May 10, 2017

Incarceration of speech: denying the right to protest in Australia

Bob Brown is challenging the constitutional validity of Tasmania's protest laws -- a subject the guardians of free speech in parliament and the media have had little say about.

Charlie Lewis — Journalist

Charlie Lewis


Bob Brown Protest laws

Former Australian Greens leader Bob Brown (along with forestry activist Jessica Hoyt) has brought what's being called a "landmark case" before the High Court, challenging Tasmania's "anti-protest laws" as being unconstitutionally restrictive towards free speech. Brown was arrested and charged under the laws at an anti-forestry protest in January 2016 . Obviously, his argument is nonsense -- our media and our politicians and our parliamentary committees (and our media again and our politicians again) keep a rigorous eye on issues around free speech, and they've said nary a word about protest laws in Australia. Let's check in on a few states and satisfy ourselves that while free speech is definitely under threat -- from PC culture, Islam, 18C, Gillian Triggs in particular, the left, identity politics -- this issue is just Bob Brown, as ever, having a total whinge. These are the three states in Australia where protesting could come with a jail sentence.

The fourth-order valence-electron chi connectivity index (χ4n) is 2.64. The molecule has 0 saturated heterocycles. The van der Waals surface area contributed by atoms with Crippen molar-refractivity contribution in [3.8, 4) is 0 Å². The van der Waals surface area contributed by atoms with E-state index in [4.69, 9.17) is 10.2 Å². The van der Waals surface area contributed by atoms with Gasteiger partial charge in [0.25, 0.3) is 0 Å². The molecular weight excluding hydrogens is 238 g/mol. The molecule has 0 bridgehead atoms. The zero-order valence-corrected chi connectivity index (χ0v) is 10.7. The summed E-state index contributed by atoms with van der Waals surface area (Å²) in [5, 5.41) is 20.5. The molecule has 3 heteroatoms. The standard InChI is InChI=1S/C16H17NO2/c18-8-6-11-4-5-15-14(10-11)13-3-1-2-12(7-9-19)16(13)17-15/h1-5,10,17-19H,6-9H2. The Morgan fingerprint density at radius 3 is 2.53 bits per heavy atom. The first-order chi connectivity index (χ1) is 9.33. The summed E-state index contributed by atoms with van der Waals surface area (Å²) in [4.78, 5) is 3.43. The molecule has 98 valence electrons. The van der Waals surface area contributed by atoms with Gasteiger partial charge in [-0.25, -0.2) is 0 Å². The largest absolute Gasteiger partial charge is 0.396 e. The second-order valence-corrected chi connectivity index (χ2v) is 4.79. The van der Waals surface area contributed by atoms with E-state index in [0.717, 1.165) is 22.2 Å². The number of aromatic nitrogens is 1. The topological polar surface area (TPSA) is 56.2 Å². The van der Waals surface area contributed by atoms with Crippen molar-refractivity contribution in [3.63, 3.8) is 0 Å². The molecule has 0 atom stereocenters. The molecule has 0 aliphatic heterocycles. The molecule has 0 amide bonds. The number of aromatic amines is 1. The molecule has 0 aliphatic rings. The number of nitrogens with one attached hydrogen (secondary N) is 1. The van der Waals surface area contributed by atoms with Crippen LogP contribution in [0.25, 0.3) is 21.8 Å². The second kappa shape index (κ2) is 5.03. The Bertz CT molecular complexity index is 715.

A pedant might say the law in Tasmania is aimed at stifling protest, given it covers any acts that are "in furtherance of, or for the purposes of promoting awareness of or support for an opinion, or belief, in respect of a political, environmental, social, cultural or economic issue" and is called Workplaces (protection from protesters) Act.  But it's just aimed at making sure hardworking Tassies can make a living without being impeded and threatened by greenie extremists. Which is why it applies to public and private land. Wait, what?

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